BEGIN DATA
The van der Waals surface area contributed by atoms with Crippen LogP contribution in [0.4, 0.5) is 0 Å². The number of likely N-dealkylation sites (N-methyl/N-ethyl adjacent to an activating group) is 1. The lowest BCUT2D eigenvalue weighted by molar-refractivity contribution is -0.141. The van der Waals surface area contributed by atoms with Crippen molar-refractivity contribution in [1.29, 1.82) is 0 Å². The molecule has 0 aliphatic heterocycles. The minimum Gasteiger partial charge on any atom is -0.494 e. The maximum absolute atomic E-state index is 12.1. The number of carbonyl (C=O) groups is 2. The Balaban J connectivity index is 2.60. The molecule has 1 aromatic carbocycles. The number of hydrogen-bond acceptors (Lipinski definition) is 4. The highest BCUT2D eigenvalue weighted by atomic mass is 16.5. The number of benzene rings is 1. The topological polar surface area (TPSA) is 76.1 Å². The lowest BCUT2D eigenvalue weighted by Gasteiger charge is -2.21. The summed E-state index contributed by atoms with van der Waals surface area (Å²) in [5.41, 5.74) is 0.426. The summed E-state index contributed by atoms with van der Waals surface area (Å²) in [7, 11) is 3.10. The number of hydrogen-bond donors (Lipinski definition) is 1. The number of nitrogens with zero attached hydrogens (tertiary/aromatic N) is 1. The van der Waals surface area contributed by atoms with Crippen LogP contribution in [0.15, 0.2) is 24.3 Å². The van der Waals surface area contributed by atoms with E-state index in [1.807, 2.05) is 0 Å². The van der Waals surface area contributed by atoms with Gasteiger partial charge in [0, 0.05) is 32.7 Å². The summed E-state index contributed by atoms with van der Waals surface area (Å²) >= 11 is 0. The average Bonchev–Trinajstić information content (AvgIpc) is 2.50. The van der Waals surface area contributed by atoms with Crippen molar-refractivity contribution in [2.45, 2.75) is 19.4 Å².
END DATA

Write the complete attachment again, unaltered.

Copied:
The van der Waals surface area contributed by atoms with Crippen LogP contribution in [0.4, 0.5) is 0 Å². The number of likely N-dealkylation sites (N-methyl/N-ethyl adjacent to an activating group) is 1. The lowest BCUT2D eigenvalue weighted by molar-refractivity contribution is -0.141. The van der Waals surface area contributed by atoms with Crippen molar-refractivity contribution in [1.29, 1.82) is 0 Å². The molecule has 0 aliphatic heterocycles. The minimum Gasteiger partial charge on any atom is -0.494 e. The maximum absolute atomic E-state index is 12.1. The number of carbonyl (C=O) groups is 2. The Balaban J connectivity index is 2.60. The molecule has 1 aromatic carbocycles. The number of hydrogen-bond acceptors (Lipinski definition) is 4. The highest BCUT2D eigenvalue weighted by atomic mass is 16.5. The number of benzene rings is 1. The topological polar surface area (TPSA) is 76.1 Å². The lowest BCUT2D eigenvalue weighted by Gasteiger charge is -2.21. The summed E-state index contributed by atoms with van der Waals surface area (Å²) in [5.41, 5.74) is 0.426. The summed E-state index contributed by atoms with van der Waals surface area (Å²) in [7, 11) is 3.10. The number of hydrogen-bond donors (Lipinski definition) is 1. The number of nitrogens with zero attached hydrogens (tertiary/aromatic N) is 1. The van der Waals surface area contributed by atoms with Crippen LogP contribution in [0.15, 0.2) is 24.3 Å². The van der Waals surface area contributed by atoms with E-state index in [1.807, 2.05) is 0 Å². The van der Waals surface area contributed by atoms with Gasteiger partial charge in [0, 0.05) is 32.7 Å². The summed E-state index contributed by atoms with van der Waals surface area (Å²) >= 11 is 0. The average Bonchev–Trinajstić information content (AvgIpc) is 2.50. The van der Waals surface area contributed by atoms with Crippen molar-refractivity contribution in [2.45, 2.75) is 19.4 Å².